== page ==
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Al McDaniels interview, February 28, 1980: transcript







On February 28, 1980, Rodney Goosby interviewed Al McDaniels (b. 1940 in Muskogee, Oklahoma) about his life in Las Vegas and his career as an athletic coach. McDaniels, referred to as Coach by Goosby, speaks primarily about his time as a coach for track and field at the University of Nevada, Las Vegas, his community involvement and the city’s recreational activities. Moreover, McDaniels speaks about his education and his current research as he works on a doctoral degree in physical education. Lastly, he talks about the city’s growth and the move from empty desert spaces to housing and shopping center constructions.

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McDaniels, Al Interview, 1980 February 28. OH-01247. [Transcript]. Oral History Research Center, Special Collections and Archives, University Libraries, University of Nevada, Las Vegas. Las Vegas, Nevada.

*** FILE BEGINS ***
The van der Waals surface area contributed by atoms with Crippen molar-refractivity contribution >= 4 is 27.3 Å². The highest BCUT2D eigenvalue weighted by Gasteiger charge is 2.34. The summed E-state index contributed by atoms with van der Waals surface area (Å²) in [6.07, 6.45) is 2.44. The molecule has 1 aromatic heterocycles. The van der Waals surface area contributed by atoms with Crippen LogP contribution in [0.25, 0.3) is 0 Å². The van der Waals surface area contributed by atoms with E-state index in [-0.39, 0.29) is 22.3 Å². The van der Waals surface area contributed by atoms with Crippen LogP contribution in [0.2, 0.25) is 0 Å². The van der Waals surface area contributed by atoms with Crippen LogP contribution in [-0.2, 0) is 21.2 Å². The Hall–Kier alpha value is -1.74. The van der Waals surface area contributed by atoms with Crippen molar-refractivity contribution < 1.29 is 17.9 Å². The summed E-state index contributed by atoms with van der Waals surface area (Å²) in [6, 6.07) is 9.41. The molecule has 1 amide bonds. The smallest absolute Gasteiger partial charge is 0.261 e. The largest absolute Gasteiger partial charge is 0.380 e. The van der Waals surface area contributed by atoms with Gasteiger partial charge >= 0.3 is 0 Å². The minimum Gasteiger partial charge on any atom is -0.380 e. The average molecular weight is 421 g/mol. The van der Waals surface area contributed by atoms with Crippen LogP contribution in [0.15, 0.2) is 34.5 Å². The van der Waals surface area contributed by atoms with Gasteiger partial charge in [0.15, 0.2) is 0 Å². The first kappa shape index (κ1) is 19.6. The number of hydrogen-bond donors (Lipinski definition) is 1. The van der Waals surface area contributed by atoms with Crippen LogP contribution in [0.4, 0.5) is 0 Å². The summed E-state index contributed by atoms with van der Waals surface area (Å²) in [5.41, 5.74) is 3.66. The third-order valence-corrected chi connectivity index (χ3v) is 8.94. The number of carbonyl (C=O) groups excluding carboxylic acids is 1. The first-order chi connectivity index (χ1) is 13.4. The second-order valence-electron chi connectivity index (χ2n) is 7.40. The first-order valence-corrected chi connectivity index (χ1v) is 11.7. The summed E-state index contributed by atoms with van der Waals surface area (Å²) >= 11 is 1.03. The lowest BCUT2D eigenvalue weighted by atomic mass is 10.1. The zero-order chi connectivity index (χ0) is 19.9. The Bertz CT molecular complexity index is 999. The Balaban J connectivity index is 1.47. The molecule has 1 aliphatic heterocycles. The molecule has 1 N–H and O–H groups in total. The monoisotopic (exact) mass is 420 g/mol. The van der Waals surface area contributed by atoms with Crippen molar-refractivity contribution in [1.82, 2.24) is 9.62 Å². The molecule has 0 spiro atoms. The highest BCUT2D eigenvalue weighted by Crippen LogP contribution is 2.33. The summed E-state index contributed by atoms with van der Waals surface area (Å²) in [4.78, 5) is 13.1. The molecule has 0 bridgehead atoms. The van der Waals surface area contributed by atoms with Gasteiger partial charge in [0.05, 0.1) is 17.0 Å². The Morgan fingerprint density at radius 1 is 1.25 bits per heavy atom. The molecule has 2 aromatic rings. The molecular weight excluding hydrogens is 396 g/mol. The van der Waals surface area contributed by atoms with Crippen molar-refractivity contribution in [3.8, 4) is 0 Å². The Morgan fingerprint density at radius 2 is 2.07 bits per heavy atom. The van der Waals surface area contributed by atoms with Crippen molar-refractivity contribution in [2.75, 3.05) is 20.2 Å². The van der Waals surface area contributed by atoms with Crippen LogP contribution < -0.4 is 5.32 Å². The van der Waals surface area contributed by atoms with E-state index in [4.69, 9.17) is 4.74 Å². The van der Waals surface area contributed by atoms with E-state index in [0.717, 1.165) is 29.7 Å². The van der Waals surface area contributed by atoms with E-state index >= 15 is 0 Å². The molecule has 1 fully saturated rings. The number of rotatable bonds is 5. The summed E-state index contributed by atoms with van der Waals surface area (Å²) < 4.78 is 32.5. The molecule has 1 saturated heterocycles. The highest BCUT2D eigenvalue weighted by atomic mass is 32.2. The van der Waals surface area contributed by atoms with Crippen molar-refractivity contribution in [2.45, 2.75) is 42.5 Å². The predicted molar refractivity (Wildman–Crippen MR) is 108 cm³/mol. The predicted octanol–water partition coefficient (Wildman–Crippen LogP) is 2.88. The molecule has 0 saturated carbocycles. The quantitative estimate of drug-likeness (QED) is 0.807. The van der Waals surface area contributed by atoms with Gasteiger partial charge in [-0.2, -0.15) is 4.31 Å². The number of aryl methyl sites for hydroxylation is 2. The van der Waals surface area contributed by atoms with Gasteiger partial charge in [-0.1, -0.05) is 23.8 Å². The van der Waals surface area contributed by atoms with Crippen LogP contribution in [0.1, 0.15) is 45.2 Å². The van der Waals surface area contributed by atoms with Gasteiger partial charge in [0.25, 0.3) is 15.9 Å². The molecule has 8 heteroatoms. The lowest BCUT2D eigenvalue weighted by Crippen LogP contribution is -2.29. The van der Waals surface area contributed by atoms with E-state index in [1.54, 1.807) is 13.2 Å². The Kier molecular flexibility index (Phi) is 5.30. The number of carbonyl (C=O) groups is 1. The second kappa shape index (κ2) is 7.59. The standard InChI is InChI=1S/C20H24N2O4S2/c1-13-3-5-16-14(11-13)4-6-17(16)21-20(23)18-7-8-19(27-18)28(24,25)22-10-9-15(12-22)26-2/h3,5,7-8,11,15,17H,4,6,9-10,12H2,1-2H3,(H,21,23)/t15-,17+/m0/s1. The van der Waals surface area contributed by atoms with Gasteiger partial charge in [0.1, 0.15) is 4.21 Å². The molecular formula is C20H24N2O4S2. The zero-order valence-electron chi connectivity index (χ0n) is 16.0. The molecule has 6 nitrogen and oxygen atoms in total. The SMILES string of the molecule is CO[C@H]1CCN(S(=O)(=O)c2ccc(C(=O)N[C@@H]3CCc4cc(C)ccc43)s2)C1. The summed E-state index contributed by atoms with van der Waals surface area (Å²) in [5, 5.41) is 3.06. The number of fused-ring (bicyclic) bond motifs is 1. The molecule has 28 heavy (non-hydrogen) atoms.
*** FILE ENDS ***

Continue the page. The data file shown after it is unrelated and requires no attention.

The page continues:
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UNLV University Libraries Al McDaniels 1 An Interview with Al McDaniels An Oral History Conducted by Rodney Goosby Ralph Roske Oral History Project on Early Las Vegas Special Collections and Archives Oral History Research Center University Libraries University of Nevada, Las Vegas UNLV University Libraries Al McDaniels 2 © Ralph Roske Oral History Project on Early Las Vegas University of Nevada, Las Vegas, 2020 UNLV University Libraries Al McDaniels 3 The Oral History Research Center (OHRC) was formally established by the Board of Regents of the University of Nevada System in September 2003 as an entity of the UNLV University Libraries’ Special Collections Division. The OHRC conducts oral interviews with individuals who are selected for their ability to provide first-hand observations on a variety of historical topics in Las Vegas and Southern Nevada. The OHRC is also home to legacy oral history interviews conducted prior to its establishment including many conducted by UNLV History Professor Ralph Roske and his students. This legacy interview transcript received minimal editing, such as the elimination of fragments, false starts, and repetitions in order to enhance the reader's understanding of the material. All measures have been taken to preserve the style and language of the narrator. The interviewee/narrator was not involved in the editing process. UNLV University Libraries Al McDaniels 4 Abstract On February 28, 1980, Rodney Goosby interviewed Al McDaniels (b. 1940 in Muskogee, Oklahoma) about his life in Las Vegas and his career as an athletic coach. McDaniels, referred to as Coach by Goosby, speaks primarily about his time as a coach for track and field at the University of Nevada, Las Vegas, his community involvement and the city’s recreational activities. Moreover, McDaniels speaks about his education and his current research as he works on a doctoral degree in physical education. Lastly, he talks about the city’s growth and the move from empty desert spaces to housing and shopping center constructions. UNLV University Libraries Al McDaniels 5 History Oral Review. Interview. Mister Al McDaniels. Age 39. Lives in Las Vegas, Nevada. Address 2465 Paradise Village. Okay. Coach McDaniels, can you tell me your place and date of birth? I was born in Muskogee, Oklahoma on September 21st, 1940. How many children are in your family? Including you. I have two brothers and I’m the oldest. What is your family ethnic ancestry? Afro-American. Are you a high school graduate? Yes, I graduated from Bakersfield High School. Did you attend college? I went to junior college, Bakersfield Junior College, 1961—1960 through 1961. Graduated from there with a Associates of Arts degree. Attended the University of Nevada, Reno where I completed my undergraduate’s degree in education with a Bachelor’s of Science. And I went on and received a Master’s Degree at the University of Nevada, Las Vegas with a Master’s Degree in Education. Are you married right now? Yes, my second marriage. I have two children from my first marriage. How long have you lived in Las Vegas, Nevada? I’ve lived in Las Vegas for fifteen years. Have you done very much traveling? Yes, I’ve traveled quite extensively throughout the United States and Canada, Mexico and the Hawaiian Islands. UNLV University Libraries Al McDaniels 6 Can you tell me where are these places that you’ve traveled? Have you ever been in military service? No, I’ve never been in the military services. What extent have you progressed since you been living here in Las Vegas? I have probably grown the most educationally. And I am still working in that area towards a doctorate’s degree in education and my goals are to pursue that area in adaptive physical education. And that’s probably the strongest area that I’ve grown in the last ten years. Could you tell me the various changes that has been out here in Nevada since you first came here? Las Vegas has grown tremendously in the ten to fifteen years that I’ve been in this area. Population has grown, more colleges in the area, more job opportunities. It’s one of the fastest growing cities, I think, in the United States. Many opportunities for growth and development in the area so from a small town that’s been pretty much interested in tourism, it’s pretty outstanding community has grown around the gaming industry here. Could you tell me some of your property and wealth achievements? Property and wealth achievements? I really have not gained a lot in that area. I am now purchasing a home. I own property in Southern Utah that I will someday hopefully turn into a recreational type facility. And I have plans of investing in some income property in the near future, but basically that’s all I’ve achieved in that area to this point. Do you have any further goals as far as education and coaching? My educational goals have been stated as I would like to move towards a doctor’s degree in education in adaptive physical education, specifically. As far as coaching is concerned, I’d like to continue to coach and develop the nationally ranked team and have an opportunity to probably UNLV University Libraries Al McDaniels 7 become an international coach, make one of the national coaching tours and possibly even the Olympic games as a coach or a member of the staff. Those would be some of my goals. Do you have any kind of personal goals that you are looking forward to? My own personal goals comes from the satisfaction of being able to achieve the goals that I set academically and the goals that I set in the athletic field as a coach. Once I’ve achieved those goals than I feel like I’ve met my own personal goals also. Are you presently involved in any community activities or anything like that? Yes, I’m involved in quite a few community activities. I am the president of the Athletic Congress for the Southern Nevada Area. And we are in the process of getting organized and we are developing plans to improve track and field in the Southern Nevada area. And as president I play quite a vital role in that. I am also the developer of the Southern Nevada Officials Association and that group has now grown from a very small group to about twenty, twenty-five people. Very well ruled on the rules of track and field. And they provide a vital service to the community here as far as qualified officials in track and field. I got that group started about four or five years ago, and now they’re growing very strong service in the university and also the Clark County School District. I’m also involved in a research project that Doctor Dill from Boulder City, Nevada—Doctor Dill is a very noted physiologist and he is doing a research on desert heat, how people adapt to desert heat based upon sex, race and age. He has a grant from the Department of Education and Welfare, and I’m assisting him in that project. I’ll be working with him this summer on that. I’ll be organizing a jogging program mainly to improve fitness and also to use some of those people in our research during the summer. So those are some of the vital projects I’m involved in. I also plan to try and develop a grassroots program this summer with the assistance of the three recreation departments, the City of Las Vegas, North Las Vegas UNLV University Libraries Al McDaniels 8 and the county, and hopefully even Boulder City and Henderson will be involved in this. We will put on track meets during the summer at three different sites, run it through a four-week program and try to involve the whole community, and then take those athletes that do well in this through the Junior Olympic Program at the end of the summer. So those are basically the things that keep me pretty busy for now. Would you recommend Las Vegas to a young couple just starting out? Since it’s considered a fast-growing city. Well since it’s a fast-growing city and there are many opportunities, I would say that Las Vegas is as good an area as any for a young couple to start. It’s tough for a young couple anywhere. Housing is pretty expensive and it’s tough to find a place that young people can afford. But that’s the case all over and I think Las Vegas provides an opportunity for a young couple as well as any other area. So I think it’s quite a bit of opportunity here for young people (unintelligible). Do you think Nevada is an easy place to survive as far as other places and countries? Nevada can be a cut throat place I guess because of the transient type of community you have on the Strip, but there’s also a second kind of community in Nevada where there are people just like in any other place. So in that situation, people are outside of the Strip life, then it’s very survivable. But if you try to take part in the rat race out on the Strip it can be a tough life to lead. Are you presently involved in politics in any way? No, I’m not involved in politics too much. I have my own opinions but I’m not really actively involved in politics. What do you think about the presidential election this year? Well I’m waiting until it warms up before I form any decisions or opinions. Right now, I’m pretty much Carter man. Carter’s done a pretty fair job under the conditions that he’s had to work UNLV University Libraries Al McDaniels 9 under. So until I see a candidate that I feel is a better candidate than he is at that time then I’ll make up my mind. What do you think about the Olympic boycott this year? Do you think it’s fair towards the athletes? I think a lot of athletes are going to have some of their hopes and dreams lost in the boycott. However, I think that it’s time that we start paying attention to other things other than sports. I think sports has its place and I think that the Olympics has its value, but I think now with the Russian and Afghanistan and the attitude that they’ve shown towards world peace, I think world peace is more important. I think that something should be done, so I support the boycott. Could you tell me a little about your athletic background? Yes. Athletics is kind of the vehicle for me in getting an education. I think if I hadn’t been involved in athletics, I probably would have never gone to college. I was a pretty good football player and I excelled in track and field. And I used those two sports to get through college. And ’til high school, Bakersfield High School, I was on the track team and we never lost (unintelligible). I was always on a winning team at Bakersfield High right through my freshman year through my senior year. Individually, I was an outstanding sprinter and hurdler and long jumper. I played on the basketball team at Bakersfield high and I was also on the football team. I was the most valuable player on the football team. I went to Bakersfield Junior College and I just ran track. That’s the only sport I competed in at Bakersfield JC and I was voted the most outstanding athlete on the track team. We finished fourth in the California state meet. I was ranked fourth in the state and seventh in the nation. I won eighty 220 low hurdles that year in 1961. And we also set the national record in the 440 relay for that year which was forty-one flat. It’s been broken since but that was a good time in those days. From there I went to the University UNLV University Libraries Al McDaniels 10 of Nevada, Reno on a track scholarship. I was conference champion in the Far West Conference in the low hurdles and I placed third in the long jump and third in the triple jump. Our teams were also undefeated in doing the competition we were the Far West Conference Champions both years I was there in track and field. And again I was voted most outstanding athlete on both of those teams. I was talked into playing football and I did rather well. I made first team all conferences in defensive back and was voted the most outstanding back on the team. And that pretty much sums up my athletic career. Since you’ve been coaching here at University of Nevada, Las Vegas, which year do you think is your most progressive as far as athletes really producing? I would have to say this is it. This is the year. This is the year that we’ve had probably the most talent that we’ve ever had. We’ve had pretty good talent in the past, but the thing that makes this season stand out a little more, not only do we have talent, we have the most dedicated group of athletes I’ve ever worked with. Very motivated, they have some high goals and they’re paying the price to reach those goals. So we’ve already started out and obliterated the record book. In first two weeks, we’ve already broken fourteen school records so I think the record speaks for itself there. And before the season is out, I think we have a lot, many more surprises coming ’cause we’re just going to get better as the season goes. So this stands out as the most outstanding team I’ve ever worked with at the college level. It’s comparable to the team that I had when I was coaching at the high school level when we were one of the top teams in the state of California and I had about six kids on my team ranked nationally. So this is very similar to that team. How many years do you plan on coaching before you retire? Well, that’s a good question. I am not sure at this time, we’ve just gone through some budget UNLV University Libraries Al McDaniels 11 cuts and some salary cuts so that’s kind of a frustrating situation to go through. So I may have to terminate my coaching career sooner than I thought. But I’m gonna just play it by ear and see what tomorrow brings and make my decisions later. But if I had a good budget and the job situation was favorable, well I’d figure I have five, ten more coaching years in me. What do you think is a good budget to keep your team really progressing? As far as you being comfortable. Well you have to have at least fourteen scholarships, is what NCAA allows you to have. You have to have scholarships to have athletes. And we have four, and four scholarships just isn’t enough to really make a team. We split that up into partials and you try to get as much as you can out of that. So scholarships is one area. The other area would be an operational budget so that you can go to the good meets to get the competition, afford to stay in reasonable places, and be able to travel to the better meets, buy the type of equipment you feel that a quality team needs. So that’s the other area, is the operational budget. And then, of course, support from your university and from the media to publicize what you have out there so that you can get all the support you need for your athletes. Okay. Mister Al McDaniels, could you tell me some of your recreational activities you do here in Vegas and (unintelligible)? Yes, I have quite a few activities that I enjoy participating in. The more successful I become as a coach, the less time I find myself having to pursue those activities. However, I love playing racquetball and my skill level has improved quite a bit. And I try and play racquetball as often as possible. Occasionally, at lunch time, instead of going to lunch and adding a few calories to my belt I usually go out and play basketball just to free play with many other faculty members at lunch time. So I try to play a game of basketball. Occasionally if I have time, I like to go out and UNLV University Libraries Al McDaniels 12 jog a couple of miles just to work on my fitness level. Six to eight miles. So that’s another area. Probably the sport that I really enjoy most and if I had time to do it, I’d really be involved in and quite often, that’s tennis. I used to play a lot of tennis and I enjoy playing tennis, either whether it’s singles or doubles where you get a couple of people together. Tennis is one of my most—the one I really enjoy the most. Did you ever think about pursuing a professional career in sports? Yes, at one time when I was playing football, I thought about going into professional football as I said. I made first team all conferences, a defensive back. I led the conference in punt returns and kickoff returns. So I thought I had an opportunity there and I had two tryouts, one with the Oakland Raiders and one with the Baltimore Colts. And I decided at that time that I probably would only last one year because I’m not that big. With my size, I figured my time durability would be one year and I’d be out of there so I decided not to pursue it and I went into education instead. But I did have a couple of offers, I just didn’t pursue them. Could you tell me if the people in Nevada are friendly or how do they seem to you? You know, I get that question all the time from—whether you’re talking about Nevada or any other area. And when you talk about whether people are friendly not, I just kind of look at the individual. I think the way you present yourself and the way that people react to you and you react to people, you get the kinds of results. And I think if you’re an outgoing person and you’re a friendly person, then people are going to tend to be that way with you. If you’re kind of an introverted person and you have a tough time talking and get along with people, then you may get the impression that people don’t—are not that friendly. But I think that they’re probably more friendly in here than they are in some other large cities. Now Las Vegas isn’t a real large city. I think in cities like Chicago and New York people may be a little standoffish. I think UNLV University Libraries Al McDaniels 13 they’re not quite that way here, I think that people are a little more friendlier here. I think if you get down on the Strip though, you may run into to some people that may be unfriendly. But, as a whole, people in Las Vegas I think are pretty friendly. Do you socialize with many people in your neighborhood? Yes, when I have time. Again, I don’t have a lot of time to really be that sociable because most of my time is spent at school with my teaching duties and then with the track team, either coaching them or promoting them in some way. So I really don’t have a lot of time to really socialize. So my wife and I pretty much stick to ourselves. We have our own little circle of friends that we stick with. And when I do have time at home, I usually spend it with my family. We either travel or go out to dinner or entertain. We’re a real small, close-knit group with my family and my own friends. Do you have a history of illness in your family or anything like that? I guess I come from a pretty strong stock. We don’t get—we don’t have too many illnesses in the group. As a matter of fact, both of my grandfathers lived over eighty years of age. My grandmothers on both sides were very old before they died. My parents are in their late sixties right now and they’re very robust and energetic. And if it holds true, I guess I’m headed that way too. So really no hard disease or cancer in the family. I guess we’re fortunate but we haven’t experienced that yet and hope, knock on wood that it doesn’t happen to us in the future. Is most of your family from Texas? What part? Yes. I should know more about the lineage of my family and I do got it down somewhere, I’ve just forgotten most of it. But we generally come out of Oklahoma and Texas. Now I was born in Muskogee and my parents grew up in the Oklahoma City, Muskogee, Tulsa area. But their roots go all the way back to Texas. Now I know my mom was born in Parish, Texas and my dad UNLV University Libraries Al McDaniels 14 somewhere in Texas. And their families are all from Texas, so I guess the area as far as I can think back is pretty much the Texas area. Were you raised in Texas or where? I was never raised in Texas. I was raised in California. I was born in Oklahoma, in Muskogee, Oklahoma, but I left at a very young age. I guess I was about six years of age when we moved to California. And I guess I’m pretty much a Californian as I spent most of my youth in Bakersfield, California. Could you tell me some more about the changes in Nevada? Briefly. The changes in Nevada? I’m not sure what you want. (Unintelligible) change since you’ve been here. Since the first time you came. Well I remember the first time I came here and I came in from town. I used to teach in Merced, California and I was used to the blue skies and the green grass and beautiful lakes. And I spent the first night here and I woke up and I saw the beautiful lights at night and I woke up the next morning and I saw the desert and I was shocked. So I wasn’t too excited about this place when I first came here. And there were a lot of open spaces, a lot of desert area. And I guess there still is. But I’ve seen those desert areas slowly fill in with housing projects, with commercial shopping centers. So I have seen and noticed a lot of change. The home I’m living in right now, when they were building it was nothing but the desert. Came out and looked at it and I thought it would never turn into anything. And there was nothing around this place. Nothing but desert around it. Now, six, seven years later, not only is it a whole community here in this housing project, but there are four, five shopping centers that have grown around us. So I see nothing but tremendous growth as far as all the shopping centers and the houses and even the repair on the roads in the whole area. So there’s been quite a bit of growth since I’ve been here and that’s UNLV University Libraries Al McDaniels 15 probably been the most noticeable thing that I’ve actually witnessed since I’ve been here. When you first came here did you gamble much? No, gambling has never been a part of my activities. I kind of learned the hard way as a student at the University of Nevada, Reno. I was exposed to gambling up there and as a poor student I never had much money to gamble with so I never gambled. I did go up there after I had graduated as a graduate student during the summer time after I had my first teaching job. And I had a little money in my pockets so I thought I’d try gambling and I lost about six hundred dollars real quick so that was the last time I did any (laughs) serious gambling. So I think the most you’ll ever see me play down on the tables is maybe put a nickel or a dime in the slot machine and that’s far as I’ll go. So I’m not really into gambling. Did that get you involved in coaching? (Laughs) Finding another way to make money? (Laughs) No, the coaching thing was not a—making money was not the decision ’cause you don’t make a whole lot of money as a coach. I think if I was wanting to make money, I’d pursue some other career. I got into coaching because I guess my whole life kind of centered around athletics. I was successful and I enjoyed it so coaching was an extension of myself, I guess, to see others develop and grow and to share in their growth. So that’s basically how I got involved in coaching. What does it take to become a successful coach? Well, I—to become a successful coach is, there is no one formula for it. I might just give you some background what it takes just to get into the coaching field. You pretty much have to go through the educational cycle of getting your undergraduate degree in some area, whether it’s physical education or some other area. And to get some kind of experience coaching, whether it’s in the classroom or whether it’s working with some kind of recreational program. And UNLV University Libraries Al McDaniels 16 usually at the end of graduate level you learn a lot about exercise, physiology, how the body works and how it functions, a little bit about management, a little bit about teaching various skills. And then once you’ve achieved all of this in the classroom, then you gotta go out there and just learn on your own and use your own knowledge and your own practical sense because once you get out there in the world of coaching, you have to throw the book away almost (laughs) and just do it the best way you can based upon your own skills. Hopefully you do remember some of the things you learn but it’s your ability to apply those things that really work. Probably the most important thing is coaching, is your ability to communicate with your athletes. ’Cause you can have all the knowledge in the world, but if you can’t communicate it and get it across then you’re not gonna be successful. So I think the greatest amount of success that most coaches have had is their ability to communicate because I’ve seen people with a lot of knowledge but they didn’t have the ability to get it across to their athletes. Are you pretty happy with the field you decided to go into? Oh, I’m about half and half. I, you know, I’m getting to the stage now where I’m becoming more concerned about making money (laughs). So I’m looking at other areas, but in terms of the experiences I’ve had in the past, I think that the program here has not really been given an opportunity to really grow to the extent that it could. I think it has tremendous potential but it doesn’t have the support yet. I think if it had the support than I would be happy and I would be pleased but I haven’t seen it so I’m not happy from that standpoint. Are you planning to retire in Vegas for the rest of your life or move on to other places? Oh, I don’t know. I don’t really try to limit myself to any one area. I just kind of take life as it comes. I make my plans ahead of time and work towards certain goals and I’m not sure where those goals will always take me. So Las Vegas might be a nice area to stay in, but I might wanna UNLV University Libraries Al McDaniels 17 go back to California someday. California is really my home state and I enjoyed living in that area so, you know, if one of these days I might return to California. Are the houses in Vegas more expensive than houses in California? Housing has skyrocketed all over the United States and California is no exception. Nevada has got its share. I do feel that the houses in Las Vegas though are not as built, are not built as well. And they’re throwing them up right and left and without much quality these days. So you pay a hundred thousand dollars for a home and it doesn’t compare to a hundred thousand dollars home that I have been used to in the past. So you’re getting less quality for your money, I think. And I know that’s the case here in Nevada. I haven’t been in California for a while but I’ve heard some of the same things there. I think housing is pretty much the same problem throughout the United States. Do you think Vegas is a good place to start a business since it’s a growing town? Yes, I think there’s quite a few business opportunities here. The town is growing and I think business grows right along with the town. So if you have some kind of a commodity that you want to sell or some skills that you have and you want to take a chance in the business world, I think there are many opportunities here. Do they have any kind of recreation for kids as far as parks, amusement parks (unintelligible)? Yes, the recreation departments in this town are pretty well organized. And they provide quite a few services for the people in the community. The city of Las Vegas, the county and North Las Vegas, Henderson, Boulder City. They have all kinds of programs for not only the youth but family oriented type things. They teach skills in gymnastics, swimming. They have all kinds of recreational programs. Softball, football, basketball, weight training. You can go on and on, so I UNLV University Libraries Al McDaniels 18 think there’s a lot of opportunity. And when I first came here, I had an opportunity to work for the government’s youth program and I had a chance to put together a list of the educational recreational and employment opportunities for kids in this area. And I was amazed at how many there are, there actually are. I think there’s a lack of parks. I think when they build these housing projects, they should build a certain amount of parks along with them so that the kids and the families have an opportunity to enjoy them. But I don’t think there are enough parks in this area, I’d like to see more. Turn to other side please. Okay. Coach, could you tell me about the social structure here in Nevada about ten years ago opposed to the social structure today? Okay. The social structure in Las Vegas was, as far as the ethnic make-up, was probably limited to—ten years ago I think there was close to maybe fifteen percent black, quite a few Indians, Mexican-Americans, a large populous of whites and very few other foreigners from Europe and other parts of the world. However, today that’s changed quite drastically, I think. There’s probably close to thirty thousand blacks in the area, which is a large growth in that ethnic group. Quite a few Mexican-Americans, of Hispanic background. That group has increased quite significantly. I’m not too well—I have very little information on the oriental groups, but I know that that group has improved but I couldn’t compare it with the groups in the past. One area where I have known, have seen a significant change, is in people coming from, without the United States, from European countries. From Great Britain, from France and Germany and even from Thailand and places like that. There are quite a few people of those ethnic backgrounds that have moved in, so that’s basically the changes that I seen over the last ten years. Okay. You mentioned earlier that you have two kids during your previous marriage. Would you, being a coach yourself, like to coach your kids as far as track? UNLV University Libraries Al McDaniels 19 I think I would probably have a few problems with that. However, it’s pretty difficult for a parent to coach their own child. There’s a lot of problems associated with that. However, I think that the relationship that I have with my children is pretty good and I’ve already had some experience working with them and I don’t really see any problems involved with it. So I think that I could do an excellent job with my children. At least with my daughter, my son it might be a little different because of the lack of success he’s had in the field of athletics. He may feel a little pressure working with me. But my daughter’s had a lot of success and she has a lot of self-confidence. I have a good, strong relationship with her and that would be an easy situation there. Okay. You told me earlier that being a coach doesn’t pay much, but do you think that later in the future it’ll be, you know, progress in far as pay and would you like for your son or daughter to pursue this type of career? To answer your first question, do I think the salaries will go up in coaching? No, I don’t really think so. At the high school levels and the college levels there seems to be an emphasis right now, at least in next ten years, maybe it may change after that, but in the next ten years or so I see a very strong trend of moving towards a more intermural type approach to athletic programs. More emphasis on the traditional things in education such as the three Rs. And there’s more pressure coming from the (unintelligible) to spend money towards those things than in athletic pursuits. There may even be a break—a breaking away of athletics from the school institutions as opposed to the existing situation for—we have the scholar and the athlete. So your first question, I think I see a worsening situation rather than an improving situation. The second question, as far as my own children going into coaching I think that’s their own choice. I’ve had some enjoyable years out of it, I’ve had some disgusting years. Some—basically though I think I’ve enjoyed the years I’ve been coaching. Whether I would want my UNLV University Libraries Al McDaniels 20 own children to go through that, again they’re free to choose their own careers. However, I think that they have different interests now and they’re going in different directions. My daughter is interested in communication studies and she is a very outgoing young lady. She’s very articulate, she’s a good-looking young lady and she wants to become a sportscaster or newscaster, something in that area, so I think that suits her perfectly. My son is a young man that likes to work hard, he’s not interested in coaching. He’s interested in the business aspects of a career and I think he’ll probably pursue something in that area. So that’s basically what they’re doing and they’ve chosen those out of their own choices without any prodding from me. When you first came to Las Vegas, was the job market in teaching very high or was it difficult to find a suitable position? A job market in any specific area or just the job market in